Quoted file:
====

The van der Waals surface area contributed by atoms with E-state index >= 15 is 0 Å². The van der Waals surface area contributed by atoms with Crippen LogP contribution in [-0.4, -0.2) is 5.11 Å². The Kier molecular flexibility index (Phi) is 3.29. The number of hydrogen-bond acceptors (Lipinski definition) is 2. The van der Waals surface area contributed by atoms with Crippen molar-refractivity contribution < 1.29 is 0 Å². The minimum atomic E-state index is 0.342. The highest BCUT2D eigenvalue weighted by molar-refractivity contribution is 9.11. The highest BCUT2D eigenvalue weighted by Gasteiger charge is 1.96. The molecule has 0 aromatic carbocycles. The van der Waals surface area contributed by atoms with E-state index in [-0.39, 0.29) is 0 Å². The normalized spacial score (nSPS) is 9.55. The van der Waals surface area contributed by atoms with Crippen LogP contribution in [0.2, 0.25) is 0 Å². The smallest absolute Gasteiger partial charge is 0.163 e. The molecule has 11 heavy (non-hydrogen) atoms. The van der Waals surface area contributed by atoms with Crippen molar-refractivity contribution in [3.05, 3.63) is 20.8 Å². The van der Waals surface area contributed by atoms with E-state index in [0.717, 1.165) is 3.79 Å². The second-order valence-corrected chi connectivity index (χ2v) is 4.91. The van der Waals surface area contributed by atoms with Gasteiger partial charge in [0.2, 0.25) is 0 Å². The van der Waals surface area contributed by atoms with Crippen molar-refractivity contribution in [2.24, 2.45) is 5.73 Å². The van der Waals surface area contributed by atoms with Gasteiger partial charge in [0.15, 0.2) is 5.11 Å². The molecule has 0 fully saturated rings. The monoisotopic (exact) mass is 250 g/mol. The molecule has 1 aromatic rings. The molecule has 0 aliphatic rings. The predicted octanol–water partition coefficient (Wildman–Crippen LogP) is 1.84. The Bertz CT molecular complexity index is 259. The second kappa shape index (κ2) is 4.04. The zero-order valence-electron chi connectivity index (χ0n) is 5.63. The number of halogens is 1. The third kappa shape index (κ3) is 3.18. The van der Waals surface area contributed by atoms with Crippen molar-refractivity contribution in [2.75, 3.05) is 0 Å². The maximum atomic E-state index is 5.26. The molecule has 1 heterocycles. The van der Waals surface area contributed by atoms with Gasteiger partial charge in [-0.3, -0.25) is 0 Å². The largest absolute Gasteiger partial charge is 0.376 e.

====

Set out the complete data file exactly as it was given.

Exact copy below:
The van der Waals surface area contributed by atoms with E-state index >= 15 is 0 Å². The van der Waals surface area contributed by atoms with Crippen LogP contribution in [-0.4, -0.2) is 5.11 Å². The Kier molecular flexibility index (Phi) is 3.29. The number of hydrogen-bond acceptors (Lipinski definition) is 2. The van der Waals surface area contributed by atoms with Crippen molar-refractivity contribution < 1.29 is 0 Å². The minimum atomic E-state index is 0.342. The highest BCUT2D eigenvalue weighted by molar-refractivity contribution is 9.11. The highest BCUT2D eigenvalue weighted by Gasteiger charge is 1.96. The molecule has 0 aromatic carbocycles. The van der Waals surface area contributed by atoms with E-state index in [-0.39, 0.29) is 0 Å². The normalized spacial score (nSPS) is 9.55. The van der Waals surface area contributed by atoms with Crippen LogP contribution in [0.2, 0.25) is 0 Å². The smallest absolute Gasteiger partial charge is 0.163 e. The molecule has 11 heavy (non-hydrogen) atoms. The van der Waals surface area contributed by atoms with Crippen molar-refractivity contribution in [3.05, 3.63) is 20.8 Å². The van der Waals surface area contributed by atoms with E-state index in [0.717, 1.165) is 3.79 Å². The second-order valence-corrected chi connectivity index (χ2v) is 4.91. The van der Waals surface area contributed by atoms with Gasteiger partial charge in [0.2, 0.25) is 0 Å². The van der Waals surface area contributed by atoms with Crippen molar-refractivity contribution in [2.24, 2.45) is 5.73 Å². The van der Waals surface area contributed by atoms with Gasteiger partial charge in [0.15, 0.2) is 5.11 Å². The molecule has 0 fully saturated rings. The monoisotopic (exact) mass is 250 g/mol. The molecule has 1 aromatic rings. The molecule has 0 aliphatic rings. The predicted octanol–water partition coefficient (Wildman–Crippen LogP) is 1.84. The Bertz CT molecular complexity index is 259. The second kappa shape index (κ2) is 4.04. The zero-order valence-electron chi connectivity index (χ0n) is 5.63. The number of halogens is 1. The third kappa shape index (κ3) is 3.18. The van der Waals surface area contributed by atoms with Crippen molar-refractivity contribution in [2.75, 3.05) is 0 Å². The maximum atomic E-state index is 5.26. The molecule has 1 heterocycles. The van der Waals surface area contributed by atoms with Gasteiger partial charge in [-0.3, -0.25) is 0 Å². The largest absolute Gasteiger partial charge is 0.376 e.